This is a beautiful small
town overlooking a famous shell shaped with a very narrow entrance ("barra in Portuguese) flanked by two craggy hills. The
"barra" is known for its occasional bursts
of bad temper with breakers that can reach up to half the height of the
The town is a prosperous fishing center and Summer resort with very little industry and only light at that. Critics claim it is the place where Winter spends its Summer holidays.For that reason it is ideal for those who think the sweltering Summers of southern Portugal are too hot for them.This probably explains the large number of, Dutch, German and other cooler climate Europeans amongst its visitors. It also explains the unusual habit of the main tourist restaurants to have their menus in Dutch instead of the more frequent English elsewhere.A sizeable group of German, Dutch and French nationals live there permanently and own a few businesses. It has a Winter population of around five thousand that increases more than ten fold in August.
The town is neatly divided in two sections. The lower section, built around the northern and eastern shores of the bay is adjacent to the beach, caters for the majority of tourists and occasional visitors, and is where most businesses, restaurants, bars and accomodation are located. The upper section located on the north-easterly hills overlooks the bay. There you'll find the majority of the pemanent dwellers, the Church and the businesses that cater for the locals. The older and more traditional generation of Summer and weekend dwellers tend to have their houses in the upper section as well.
The lower and upper sections are connected by a sort of village ring road for cars and three very steep streets for pedestrians. These are locally known as "ladeiras", are one of the main hallmarks of the town and a constant pretext for loud complaints particularly at the time of returning home after a long and tiring day at the beach.
The best known hill around the town is "Facho"(literally "torch flame") which was for a very long time the highest point of the Portuguese coast. However, it is losing height because of wind erosion.From its top there is a breathtaking view of the entrance of the bay and, on most days, one can even see the Berlengas Archipelago, where the imaginary "Republic of the Whale" is located.
Along the steep road that leads to the "Facho" one can turn to another road that goes as far as the "Salgados" beach, which is rather dangerous,
and crosses several pinewoods. As a matter of fact, pinewoods are one of the other many atractions of São Martinho. Besides the ones crossed by the road to "Salgados", there are others , near "Bouro", famous for their production a very tasty berry called "camarinhas".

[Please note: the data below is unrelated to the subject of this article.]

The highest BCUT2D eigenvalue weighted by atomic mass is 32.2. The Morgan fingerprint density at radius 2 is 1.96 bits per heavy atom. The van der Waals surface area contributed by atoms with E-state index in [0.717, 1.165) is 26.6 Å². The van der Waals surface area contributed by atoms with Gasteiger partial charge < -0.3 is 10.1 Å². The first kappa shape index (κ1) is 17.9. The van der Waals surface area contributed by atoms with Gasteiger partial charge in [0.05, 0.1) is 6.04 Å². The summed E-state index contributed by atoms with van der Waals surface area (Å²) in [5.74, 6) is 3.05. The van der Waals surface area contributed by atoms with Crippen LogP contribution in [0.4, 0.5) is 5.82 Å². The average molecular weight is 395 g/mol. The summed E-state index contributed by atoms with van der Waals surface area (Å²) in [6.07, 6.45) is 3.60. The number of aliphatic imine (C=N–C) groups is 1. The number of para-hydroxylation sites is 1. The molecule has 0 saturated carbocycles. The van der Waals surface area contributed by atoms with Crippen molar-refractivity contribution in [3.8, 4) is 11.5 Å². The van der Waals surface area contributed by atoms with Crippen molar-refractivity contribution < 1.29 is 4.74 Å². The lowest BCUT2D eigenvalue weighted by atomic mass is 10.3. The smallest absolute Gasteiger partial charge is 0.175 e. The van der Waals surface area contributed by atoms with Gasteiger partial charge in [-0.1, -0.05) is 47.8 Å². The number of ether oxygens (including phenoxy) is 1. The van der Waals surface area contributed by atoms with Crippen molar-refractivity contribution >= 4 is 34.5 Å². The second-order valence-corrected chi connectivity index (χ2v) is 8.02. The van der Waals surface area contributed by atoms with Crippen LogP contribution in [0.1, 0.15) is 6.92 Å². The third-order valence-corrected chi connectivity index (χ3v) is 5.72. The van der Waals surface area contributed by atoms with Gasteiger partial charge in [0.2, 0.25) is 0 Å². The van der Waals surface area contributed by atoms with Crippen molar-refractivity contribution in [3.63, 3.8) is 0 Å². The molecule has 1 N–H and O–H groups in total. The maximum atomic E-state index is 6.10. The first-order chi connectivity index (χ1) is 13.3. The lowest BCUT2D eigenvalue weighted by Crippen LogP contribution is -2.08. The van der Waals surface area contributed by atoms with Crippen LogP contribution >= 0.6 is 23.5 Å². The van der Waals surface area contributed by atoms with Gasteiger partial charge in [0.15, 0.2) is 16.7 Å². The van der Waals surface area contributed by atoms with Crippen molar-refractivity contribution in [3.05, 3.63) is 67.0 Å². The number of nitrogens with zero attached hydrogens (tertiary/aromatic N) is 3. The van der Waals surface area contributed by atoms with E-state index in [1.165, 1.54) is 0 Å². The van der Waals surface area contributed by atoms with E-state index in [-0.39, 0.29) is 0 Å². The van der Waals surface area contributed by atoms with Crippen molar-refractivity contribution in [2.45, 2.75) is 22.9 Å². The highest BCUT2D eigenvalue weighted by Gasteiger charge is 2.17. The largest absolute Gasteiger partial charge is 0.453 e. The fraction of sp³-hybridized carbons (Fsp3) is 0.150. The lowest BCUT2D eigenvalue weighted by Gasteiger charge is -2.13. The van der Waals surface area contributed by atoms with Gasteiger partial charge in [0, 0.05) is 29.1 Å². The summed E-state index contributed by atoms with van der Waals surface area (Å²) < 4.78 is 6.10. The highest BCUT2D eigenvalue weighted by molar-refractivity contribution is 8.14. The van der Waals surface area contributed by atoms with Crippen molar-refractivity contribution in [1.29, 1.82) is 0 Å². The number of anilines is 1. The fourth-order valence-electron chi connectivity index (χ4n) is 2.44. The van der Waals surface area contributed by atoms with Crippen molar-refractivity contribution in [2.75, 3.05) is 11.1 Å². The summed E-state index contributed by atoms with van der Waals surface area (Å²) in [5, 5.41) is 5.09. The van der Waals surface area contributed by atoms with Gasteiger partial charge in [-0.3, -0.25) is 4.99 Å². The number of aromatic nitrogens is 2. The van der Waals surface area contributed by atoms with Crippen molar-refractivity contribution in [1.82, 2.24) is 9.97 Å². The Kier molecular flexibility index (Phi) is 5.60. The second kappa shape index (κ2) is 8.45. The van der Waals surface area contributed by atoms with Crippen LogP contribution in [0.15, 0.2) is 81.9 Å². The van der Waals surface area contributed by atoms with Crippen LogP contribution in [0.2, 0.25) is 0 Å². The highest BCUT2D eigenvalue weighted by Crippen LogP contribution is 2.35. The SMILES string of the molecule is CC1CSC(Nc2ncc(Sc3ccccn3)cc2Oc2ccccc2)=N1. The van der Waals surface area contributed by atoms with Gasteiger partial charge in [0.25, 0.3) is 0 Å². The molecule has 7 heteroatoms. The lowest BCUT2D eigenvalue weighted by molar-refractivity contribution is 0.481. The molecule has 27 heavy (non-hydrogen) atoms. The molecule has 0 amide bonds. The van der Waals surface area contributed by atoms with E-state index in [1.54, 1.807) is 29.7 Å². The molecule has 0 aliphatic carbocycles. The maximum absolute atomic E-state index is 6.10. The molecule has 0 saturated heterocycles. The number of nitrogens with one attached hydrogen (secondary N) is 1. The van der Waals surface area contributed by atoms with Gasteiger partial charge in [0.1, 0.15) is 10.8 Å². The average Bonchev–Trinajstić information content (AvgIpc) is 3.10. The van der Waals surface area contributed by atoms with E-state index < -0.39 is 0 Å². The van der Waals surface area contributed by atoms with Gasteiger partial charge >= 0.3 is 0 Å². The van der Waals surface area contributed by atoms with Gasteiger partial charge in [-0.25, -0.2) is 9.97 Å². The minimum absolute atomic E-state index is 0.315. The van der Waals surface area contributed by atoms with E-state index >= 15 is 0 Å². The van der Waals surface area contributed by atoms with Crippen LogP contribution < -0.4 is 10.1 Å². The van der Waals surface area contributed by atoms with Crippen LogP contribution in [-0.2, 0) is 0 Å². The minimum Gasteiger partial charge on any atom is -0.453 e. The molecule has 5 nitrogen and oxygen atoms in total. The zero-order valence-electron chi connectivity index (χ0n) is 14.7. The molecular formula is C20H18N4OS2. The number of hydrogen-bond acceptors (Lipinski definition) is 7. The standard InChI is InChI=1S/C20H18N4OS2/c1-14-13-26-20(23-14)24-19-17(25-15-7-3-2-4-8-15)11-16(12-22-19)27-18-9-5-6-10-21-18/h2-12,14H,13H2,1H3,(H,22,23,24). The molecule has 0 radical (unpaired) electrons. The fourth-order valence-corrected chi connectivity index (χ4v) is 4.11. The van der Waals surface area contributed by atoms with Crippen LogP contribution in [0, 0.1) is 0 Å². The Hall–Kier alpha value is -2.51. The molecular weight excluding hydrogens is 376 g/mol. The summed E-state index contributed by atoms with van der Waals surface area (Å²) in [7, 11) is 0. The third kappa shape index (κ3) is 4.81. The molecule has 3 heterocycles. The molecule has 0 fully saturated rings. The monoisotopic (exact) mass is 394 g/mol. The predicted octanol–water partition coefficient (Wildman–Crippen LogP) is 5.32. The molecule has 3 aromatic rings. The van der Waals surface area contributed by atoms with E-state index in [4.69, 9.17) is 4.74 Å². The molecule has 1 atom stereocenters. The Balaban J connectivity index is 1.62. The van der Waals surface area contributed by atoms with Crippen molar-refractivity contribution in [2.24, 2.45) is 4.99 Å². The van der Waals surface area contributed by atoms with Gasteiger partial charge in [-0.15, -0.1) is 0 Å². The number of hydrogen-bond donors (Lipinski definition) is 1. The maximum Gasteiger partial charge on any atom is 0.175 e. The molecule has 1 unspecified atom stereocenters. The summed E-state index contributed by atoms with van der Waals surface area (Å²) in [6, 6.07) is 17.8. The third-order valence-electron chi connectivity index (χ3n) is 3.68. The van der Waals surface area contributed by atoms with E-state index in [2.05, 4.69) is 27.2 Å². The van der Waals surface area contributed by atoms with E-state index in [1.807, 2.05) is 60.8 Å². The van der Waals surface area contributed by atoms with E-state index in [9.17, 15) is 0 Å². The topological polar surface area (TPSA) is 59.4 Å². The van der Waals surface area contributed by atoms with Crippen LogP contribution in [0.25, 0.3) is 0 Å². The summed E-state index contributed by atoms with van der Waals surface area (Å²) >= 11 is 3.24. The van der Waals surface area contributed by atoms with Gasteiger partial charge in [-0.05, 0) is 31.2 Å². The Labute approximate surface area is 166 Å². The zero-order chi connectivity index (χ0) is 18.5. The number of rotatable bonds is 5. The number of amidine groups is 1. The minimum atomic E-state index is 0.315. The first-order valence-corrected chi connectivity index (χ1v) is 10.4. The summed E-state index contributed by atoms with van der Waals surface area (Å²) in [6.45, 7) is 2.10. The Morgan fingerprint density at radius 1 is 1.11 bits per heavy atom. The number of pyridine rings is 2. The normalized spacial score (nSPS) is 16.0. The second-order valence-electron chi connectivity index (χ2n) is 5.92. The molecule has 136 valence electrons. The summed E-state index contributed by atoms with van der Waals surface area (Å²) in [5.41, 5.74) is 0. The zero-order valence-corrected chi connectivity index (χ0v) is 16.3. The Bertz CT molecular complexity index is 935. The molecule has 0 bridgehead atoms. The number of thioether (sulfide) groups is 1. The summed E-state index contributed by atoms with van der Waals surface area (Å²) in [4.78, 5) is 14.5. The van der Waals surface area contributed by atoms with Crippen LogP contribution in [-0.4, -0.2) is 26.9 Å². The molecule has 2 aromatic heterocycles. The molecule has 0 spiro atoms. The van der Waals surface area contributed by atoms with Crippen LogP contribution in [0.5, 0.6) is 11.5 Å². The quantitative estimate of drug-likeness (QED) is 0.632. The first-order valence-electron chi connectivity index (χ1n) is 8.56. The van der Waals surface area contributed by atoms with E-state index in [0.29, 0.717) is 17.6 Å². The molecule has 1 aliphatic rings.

The main feature of the
lower section is the main street. In the majority of other Portuguese small
towns main streets are normally referred to as the "
In August, after 10 p.m., it normally takes you a good half an hour to walk its full length if you use efficiently your elbows and "excuse mes".If you stop to chat with all the friends and acquaintances you are literally bound to bump against during your progress it'll take you a couple of hours to reach the other end of the street.
Other features of the lower section are the quay which is as long as half the bay's diameter . In the late afternoons of July and August it is common to see several trawlers moored at the quay to unload the day's catch : bales and bales of algae "fished" by expert divers. São Martinho is the leading Portuguese algae catching centre.
The lighthouse that signals the entrance to the bar is located almost at the end of hill overlooking the quay. You can cross that hill directly from the quay through a tunnel that leads you to the Santo Antonio rocky beach .
To reach the lighthouse you
either climb on foot a steep stairway or go a short distance by car along the
road between two hills. That gap is the
If you keep on following
It is difficult to think of a place with more abundant healthy leisure activities. All the normal beach activities are naturally available : swimming, sand games and plain skin roasting . The latter, however, has to be practiced with great care. Although the Sun hides behind mist and clouds more often than elsewhere along the Portuguese coast, the iodine in the air is blamed, rightly or wrongly, for one of the deeper and golden tans there are. The tan, if not slowly acquired, may come with nasty burns. However pleasant the beach activities, or lack of them, São Martinho is far more famous for its nautical sports : sailing either racing dinghies or the more sedate old fishing boats now refashioned into pleasure craft, rowing, jet skiing and, more than obviously, fishing be it in the calm waters of the bay or in much rougher outer seas.
is located in the
The motor way between Lisboa and Leiria puts São Martinho at less than one
hour confortable drive from
This page was written by João Carlos Soares de Mello =================================================================================================================================================================================================================================================================================================================================================================================